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The bedroom should be a haven for peaceful sleep, but most of us find that in reality, our rooms are cluttered with piles of laundry, outgrown clothes, electronics, storage bins, stuffed animals and basically they’ve become glorified catch-all spaces. Yikes–no wonder we can’t get restful sleep! Making the switch to a minimalist bedroom doesn’t have to be boring, but it can make a significant difference in your stress levels. Here are 3 Simple Steps to Creating a Minimalist Bedroom & Maintaining it!
1. Establish What Will & Won’t Be in the Bedroom
Be brutal and write down a list of specifics. Think about what the purpose of your room is. In our home, the bedroom is not a playroom, game room or storage room (aside from one small area in the closet). Those activities happen in other parts of the home. Not the bedroom!
In our family, the bedroom houses:
- bedtime books & stuffed animals for our daughter
- diffuser & bedtime essential oils
- select linens and items in closets
What we don’t keep in the bedroom:
- TV and electronics
- excess toys
- piles of clothes that need attention
- everything else not listed above! =)
2. Create a Designated Space or Boundary for the Items in the Room
This is so important for keeping organized spaces and eliminating chaos. All items allowed in the room must fit in their space. If you do not designate a space, it is guaranteed that items will quickly overrun the room! An example of a physical boundary is the one fabric bin that holds bedtime stuffed animals, books and extra blankets for our daughter.
Once that bin starts overflowing, excess is removed and taken back to the playroom or bookshelf. It’s not allowed to overflow and stay in the bedroom!
The same goes for the 6 cube wooden organizer that holds our socks, underwear, and pajamas, as well as the clothes in the closet. If the bins are bulging, it’s time to weed out excess. If it doesn’t fit nicely and it isn’t used, it doesn’t stay!
3. Make a Habit of Removing Items that Don’t Belong
Spaces stay neat and clear with regular maintenance. This is probably the biggest key to keeping the floors and surfaces of the room free of piles and clutter.
When an item comes into the room (toys, books, dirty clothes, clean laundry, stuff looking for a home, etc.), as I walk through the room several times a day, I snatch up those items and put them where they belong immediately so that the piles never get out of hand.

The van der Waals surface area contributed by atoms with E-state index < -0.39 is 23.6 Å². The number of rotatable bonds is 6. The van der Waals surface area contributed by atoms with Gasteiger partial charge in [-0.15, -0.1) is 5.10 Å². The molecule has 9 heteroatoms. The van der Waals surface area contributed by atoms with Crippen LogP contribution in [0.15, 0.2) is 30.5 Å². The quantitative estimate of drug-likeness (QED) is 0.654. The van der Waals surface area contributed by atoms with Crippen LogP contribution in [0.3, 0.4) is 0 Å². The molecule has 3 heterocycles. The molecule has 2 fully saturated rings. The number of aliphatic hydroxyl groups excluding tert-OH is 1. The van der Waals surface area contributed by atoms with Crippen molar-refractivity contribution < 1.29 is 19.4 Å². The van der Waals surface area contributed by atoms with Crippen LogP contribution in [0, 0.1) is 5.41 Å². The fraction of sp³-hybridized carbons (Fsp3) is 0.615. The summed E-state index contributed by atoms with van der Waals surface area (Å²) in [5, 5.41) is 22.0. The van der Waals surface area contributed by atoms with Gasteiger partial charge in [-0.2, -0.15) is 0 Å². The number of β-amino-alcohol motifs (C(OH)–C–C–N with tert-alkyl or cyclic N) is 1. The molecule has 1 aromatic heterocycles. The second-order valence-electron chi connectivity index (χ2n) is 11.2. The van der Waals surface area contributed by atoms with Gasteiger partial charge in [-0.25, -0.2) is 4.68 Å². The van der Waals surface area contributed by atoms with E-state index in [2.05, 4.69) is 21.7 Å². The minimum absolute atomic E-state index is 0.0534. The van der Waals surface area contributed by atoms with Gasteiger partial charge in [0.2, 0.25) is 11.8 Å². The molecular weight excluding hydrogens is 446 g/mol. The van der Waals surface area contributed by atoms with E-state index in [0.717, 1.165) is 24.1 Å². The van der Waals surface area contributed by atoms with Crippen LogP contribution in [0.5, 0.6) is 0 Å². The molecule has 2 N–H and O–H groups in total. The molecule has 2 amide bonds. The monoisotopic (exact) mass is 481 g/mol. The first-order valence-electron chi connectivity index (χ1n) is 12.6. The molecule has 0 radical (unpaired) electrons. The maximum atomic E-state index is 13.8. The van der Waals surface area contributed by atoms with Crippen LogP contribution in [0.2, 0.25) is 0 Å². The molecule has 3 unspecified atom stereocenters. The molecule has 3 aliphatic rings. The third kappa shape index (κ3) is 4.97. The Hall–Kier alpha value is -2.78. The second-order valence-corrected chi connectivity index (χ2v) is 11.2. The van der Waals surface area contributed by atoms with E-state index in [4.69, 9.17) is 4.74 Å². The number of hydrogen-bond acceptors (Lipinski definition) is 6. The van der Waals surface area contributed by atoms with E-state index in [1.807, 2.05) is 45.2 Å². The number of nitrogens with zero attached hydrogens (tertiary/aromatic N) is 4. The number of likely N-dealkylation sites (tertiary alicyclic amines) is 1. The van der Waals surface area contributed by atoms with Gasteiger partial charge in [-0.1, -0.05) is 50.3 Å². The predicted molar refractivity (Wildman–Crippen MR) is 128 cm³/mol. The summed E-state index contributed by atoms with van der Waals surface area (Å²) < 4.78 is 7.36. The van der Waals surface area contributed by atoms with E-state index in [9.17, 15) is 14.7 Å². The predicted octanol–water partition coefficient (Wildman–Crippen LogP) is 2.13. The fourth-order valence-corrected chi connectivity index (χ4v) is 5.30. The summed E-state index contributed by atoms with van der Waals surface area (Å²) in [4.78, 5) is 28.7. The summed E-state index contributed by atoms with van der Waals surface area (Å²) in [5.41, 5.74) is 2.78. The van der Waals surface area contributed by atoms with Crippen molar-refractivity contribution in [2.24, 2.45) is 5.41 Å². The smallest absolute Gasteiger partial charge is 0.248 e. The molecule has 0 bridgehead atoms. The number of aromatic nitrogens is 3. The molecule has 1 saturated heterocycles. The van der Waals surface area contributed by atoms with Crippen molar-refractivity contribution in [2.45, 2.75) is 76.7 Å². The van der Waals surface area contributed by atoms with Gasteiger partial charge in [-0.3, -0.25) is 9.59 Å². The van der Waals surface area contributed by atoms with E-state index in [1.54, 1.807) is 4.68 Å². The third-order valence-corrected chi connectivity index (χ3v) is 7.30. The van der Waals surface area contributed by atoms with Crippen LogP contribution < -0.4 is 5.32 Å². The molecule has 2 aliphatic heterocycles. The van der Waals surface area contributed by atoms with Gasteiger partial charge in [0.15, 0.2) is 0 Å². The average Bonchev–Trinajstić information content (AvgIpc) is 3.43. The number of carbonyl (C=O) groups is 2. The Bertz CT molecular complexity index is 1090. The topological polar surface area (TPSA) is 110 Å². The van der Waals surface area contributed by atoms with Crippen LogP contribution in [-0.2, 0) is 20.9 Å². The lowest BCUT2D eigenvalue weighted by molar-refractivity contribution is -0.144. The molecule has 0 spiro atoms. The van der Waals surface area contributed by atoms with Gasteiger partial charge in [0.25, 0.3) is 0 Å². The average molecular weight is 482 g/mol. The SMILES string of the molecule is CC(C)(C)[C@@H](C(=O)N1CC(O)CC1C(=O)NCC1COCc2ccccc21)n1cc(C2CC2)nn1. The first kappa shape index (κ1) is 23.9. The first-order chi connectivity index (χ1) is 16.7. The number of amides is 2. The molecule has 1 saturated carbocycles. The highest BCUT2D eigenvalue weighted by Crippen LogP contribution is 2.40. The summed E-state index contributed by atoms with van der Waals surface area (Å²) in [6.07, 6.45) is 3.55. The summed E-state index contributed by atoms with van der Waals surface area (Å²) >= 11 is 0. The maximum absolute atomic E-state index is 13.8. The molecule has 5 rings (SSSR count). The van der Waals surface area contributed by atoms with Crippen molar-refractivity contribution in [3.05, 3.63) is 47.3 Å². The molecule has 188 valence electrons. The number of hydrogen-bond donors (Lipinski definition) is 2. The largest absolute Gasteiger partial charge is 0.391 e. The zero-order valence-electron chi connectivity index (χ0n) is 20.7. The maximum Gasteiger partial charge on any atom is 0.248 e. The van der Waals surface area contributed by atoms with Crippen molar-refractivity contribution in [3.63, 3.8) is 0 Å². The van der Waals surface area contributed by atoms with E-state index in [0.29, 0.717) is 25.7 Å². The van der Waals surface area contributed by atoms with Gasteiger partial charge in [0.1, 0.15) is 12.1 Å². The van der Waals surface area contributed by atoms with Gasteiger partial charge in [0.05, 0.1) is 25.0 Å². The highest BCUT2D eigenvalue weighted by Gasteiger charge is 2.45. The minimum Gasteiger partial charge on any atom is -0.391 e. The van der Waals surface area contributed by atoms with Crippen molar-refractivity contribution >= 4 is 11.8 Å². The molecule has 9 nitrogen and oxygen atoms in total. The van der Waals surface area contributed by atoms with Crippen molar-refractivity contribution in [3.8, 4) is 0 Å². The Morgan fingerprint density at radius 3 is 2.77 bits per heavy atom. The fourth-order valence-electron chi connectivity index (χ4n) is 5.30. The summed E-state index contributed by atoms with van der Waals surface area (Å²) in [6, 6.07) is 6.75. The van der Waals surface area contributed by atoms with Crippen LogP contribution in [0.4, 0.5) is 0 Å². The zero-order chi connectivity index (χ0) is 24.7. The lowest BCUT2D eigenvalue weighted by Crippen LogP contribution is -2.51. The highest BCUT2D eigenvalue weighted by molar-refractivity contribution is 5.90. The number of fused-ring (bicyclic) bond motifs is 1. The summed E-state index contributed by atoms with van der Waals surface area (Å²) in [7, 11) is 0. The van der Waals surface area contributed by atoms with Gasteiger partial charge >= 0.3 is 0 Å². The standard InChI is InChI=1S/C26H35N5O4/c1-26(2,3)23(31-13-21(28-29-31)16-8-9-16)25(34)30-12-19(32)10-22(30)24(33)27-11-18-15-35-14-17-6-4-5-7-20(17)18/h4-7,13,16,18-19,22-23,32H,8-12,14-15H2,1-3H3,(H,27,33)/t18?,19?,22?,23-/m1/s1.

Let your family members know the rules–they can bring things in and use them, but they have to go out again when they’re done! The bedroom shouldn’t be the place for stuff to be dumped and left behind.
Your piles of clothes to giveaway should be in a bag by the door or in your car. Broken toys should be trashed or recycled. Dirty clothes should be in the hamper and clean clothes should be put away. (Minimizing your wardrobe will pretty much take care of both of those common problems as well).
In the back of our closet, we do store a few items like space heaters and the next couple sizes of clothes for our daughter, but it’s not allowed as storage for things we don’t need or use anymore.
If you’re struggling with items that don’t belong in the bedroom, check out 5 Stumbling Blocks to an Organized Bedroom (and how to fix them!)
We use all the clothes, blankets and sheets kept in our closet.
Our other closet does have some storage space so we keep the laundry hamper, space heaters, and clothes our daughter doesn’t fit into yet.
Bonus Tip: A Minimalist Bedroom Doesn’t Have to Be Boring
When looking at our family bedroom, you’ll see mostly plain walls and not a lot of decor. That’s just our personal preference right now in our stage of life.
It doesn’t have to be yours.
There are fabulous ideas on Pinterest for simple, elegant ways to make a room cozy, while still keeping minimalist concepts intact. Go for it–paint your walls, and hang some plants and pictures. Those extra touches are totally fine, as long as you don’t fall into excess.
See our full bedroom space tour here:
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